Wezesha - Microfinance in Burundi | ERDO Skip to main content

Women and Wezesha


Empowering Women in Burundi

Wezesha is the name of ERDO’s microfinance program in Burundi. In Swahili, “wezesha” means to empower. In one of the poorest countries in the world, we are seeing women empowered to become financially independent through small loans. When a woman earns her own income she can lift her family out of poverty!

Microfinance loans are meeting a critical need for women and their families. In addition to loans, Wezesha provides women who already have small businesses such as sewing or selling fruits and vegetables, with access to business management training.

The women involved in the program have the willingness to work hard for the dignity of providing for their families. Join us by investing in a woman’s dream for self-sufficiency. By donating $75, you can provide one woman in the Wezesha program with microfinance loans and business training.

Meet the women of Wezesha

These two women were empowered through business training and microloans to plan for their own futures. Thanks to your support, women in Burundi are filled with hope and new dreams for their families.


Wezesha FAQs

Wezesha is in Burundi, which is one of the poorest countries in the world. 

By lending to women, we empower people who have survived things like abuse, sexual violence and forced displacement. Together we provide needed financial services, a pathway to a safer life and an opportunity for these women to join a community of faith.

The businesses are all very small and can take many forms. Mobile venders, who prepare and sell food, are included as well as roadside venders and owners of small kiosks or market stalls.

With guidance from local staff, women form lending groups of five people.  These groups provide accountability and support throughout the lending and repayment process.  Once approved, each member receives a home and business visit and goes through a pre-loan training process.  After this, they receive their first loan which range from $75-100 (local currency equivalent). Each borrower repays their loan on a weekly basis, which enables project staff to track progress easily.  Once they repay their initial loan, borrowers are eligible for another larger loan.  As loans are repaid, that loan capital goes back to form a new loan for another woman.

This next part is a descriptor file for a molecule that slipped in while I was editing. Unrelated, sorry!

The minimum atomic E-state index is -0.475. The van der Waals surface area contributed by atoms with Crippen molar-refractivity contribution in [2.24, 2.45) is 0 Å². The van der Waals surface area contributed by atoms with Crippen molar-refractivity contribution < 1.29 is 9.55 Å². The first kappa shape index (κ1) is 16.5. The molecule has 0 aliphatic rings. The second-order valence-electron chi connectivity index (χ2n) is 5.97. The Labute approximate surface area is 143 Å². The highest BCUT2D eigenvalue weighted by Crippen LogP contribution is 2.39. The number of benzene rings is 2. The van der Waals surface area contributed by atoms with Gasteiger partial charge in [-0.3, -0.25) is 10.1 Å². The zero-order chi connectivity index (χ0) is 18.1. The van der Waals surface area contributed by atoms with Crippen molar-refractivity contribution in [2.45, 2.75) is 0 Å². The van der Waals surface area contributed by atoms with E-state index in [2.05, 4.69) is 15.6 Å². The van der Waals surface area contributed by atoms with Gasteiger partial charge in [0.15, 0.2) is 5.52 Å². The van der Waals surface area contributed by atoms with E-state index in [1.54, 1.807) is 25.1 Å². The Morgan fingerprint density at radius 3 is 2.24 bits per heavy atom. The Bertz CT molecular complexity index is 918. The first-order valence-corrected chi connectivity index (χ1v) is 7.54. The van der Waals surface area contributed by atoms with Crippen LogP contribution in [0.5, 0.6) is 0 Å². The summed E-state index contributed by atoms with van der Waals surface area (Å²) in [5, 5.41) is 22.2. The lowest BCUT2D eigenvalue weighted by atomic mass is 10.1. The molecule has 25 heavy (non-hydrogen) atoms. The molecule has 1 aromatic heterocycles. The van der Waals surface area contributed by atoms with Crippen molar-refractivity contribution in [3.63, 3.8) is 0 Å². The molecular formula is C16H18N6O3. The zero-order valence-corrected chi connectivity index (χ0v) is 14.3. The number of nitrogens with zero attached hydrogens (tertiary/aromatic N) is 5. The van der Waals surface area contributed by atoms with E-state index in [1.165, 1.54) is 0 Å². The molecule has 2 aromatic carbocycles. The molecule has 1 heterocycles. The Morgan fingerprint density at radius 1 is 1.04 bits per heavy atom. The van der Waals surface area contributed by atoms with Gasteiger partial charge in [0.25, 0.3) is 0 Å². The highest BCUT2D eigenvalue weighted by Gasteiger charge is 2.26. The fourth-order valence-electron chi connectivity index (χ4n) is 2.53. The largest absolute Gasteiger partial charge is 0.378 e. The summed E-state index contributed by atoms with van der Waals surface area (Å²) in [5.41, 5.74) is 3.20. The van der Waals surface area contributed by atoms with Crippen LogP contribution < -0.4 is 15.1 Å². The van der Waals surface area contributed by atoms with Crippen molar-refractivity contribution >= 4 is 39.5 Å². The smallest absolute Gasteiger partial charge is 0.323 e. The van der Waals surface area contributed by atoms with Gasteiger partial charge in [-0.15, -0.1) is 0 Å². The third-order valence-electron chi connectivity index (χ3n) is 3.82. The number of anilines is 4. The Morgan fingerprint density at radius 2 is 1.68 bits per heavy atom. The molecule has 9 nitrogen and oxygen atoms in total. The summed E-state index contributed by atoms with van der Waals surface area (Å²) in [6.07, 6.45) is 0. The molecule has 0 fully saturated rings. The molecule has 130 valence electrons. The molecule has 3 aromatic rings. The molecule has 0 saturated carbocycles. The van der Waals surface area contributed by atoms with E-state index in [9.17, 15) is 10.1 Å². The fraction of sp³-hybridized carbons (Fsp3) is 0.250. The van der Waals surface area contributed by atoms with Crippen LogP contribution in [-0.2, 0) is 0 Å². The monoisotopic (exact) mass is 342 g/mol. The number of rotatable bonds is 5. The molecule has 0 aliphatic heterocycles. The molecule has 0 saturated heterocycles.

We encourage women to expand their businesses, but only to the degree to which they feel comfortable.  The goal is not simply to lend money.  The goal is to meet needs and to enable borrowers to tangibly improve their quality of life.

Women who are in desperate need and who are currently working in some type of business to generate income qualify for Wezesha.  Women who support their children and families, and are in extreme need, are part of this program.

The women do not have the option of taking a loan from a traditional bank as banks do not want to lend money to women because it is considered too risky and without sufficient profit.

Once a woman qualifies for a loan, she becomes part of a lending group made up of other women who are part of Wezesha. The group ensures that each woman uses the funds as agreed and then the group pays their individual loans back on schedule.  This group also meets with project workers on a regular basis to discuss the progress that each woman is making and how the group is functioning.

If a woman defaults without extenuating circumstances, she is no longer allowed to borrow from the project and the entire lending group will not be able to borrow again.  It is the responsibility of the group to ensure that each member repays.

Before a woman is approved for a loan she is interviewed and talks with local staff about her plans for her business.  Each woman then attends six business training sessions held over two weeks before they receive their loan. Borrowing is strictly done on a voluntary basis. The goal is to assist a woman to strengthen her livelihood, not to burden her with debt.

Yes. The initial loan is for an amount of $75-100.  Successive loans are usually for higher amounts, although they could be for the same amount if the borrower prefers, and for longer terms.  The maximum loan ceiling is also dependent on the specific economic context.

By giving a donation of $75 or more, you can equip a woman with a basic loan.  Please donate today.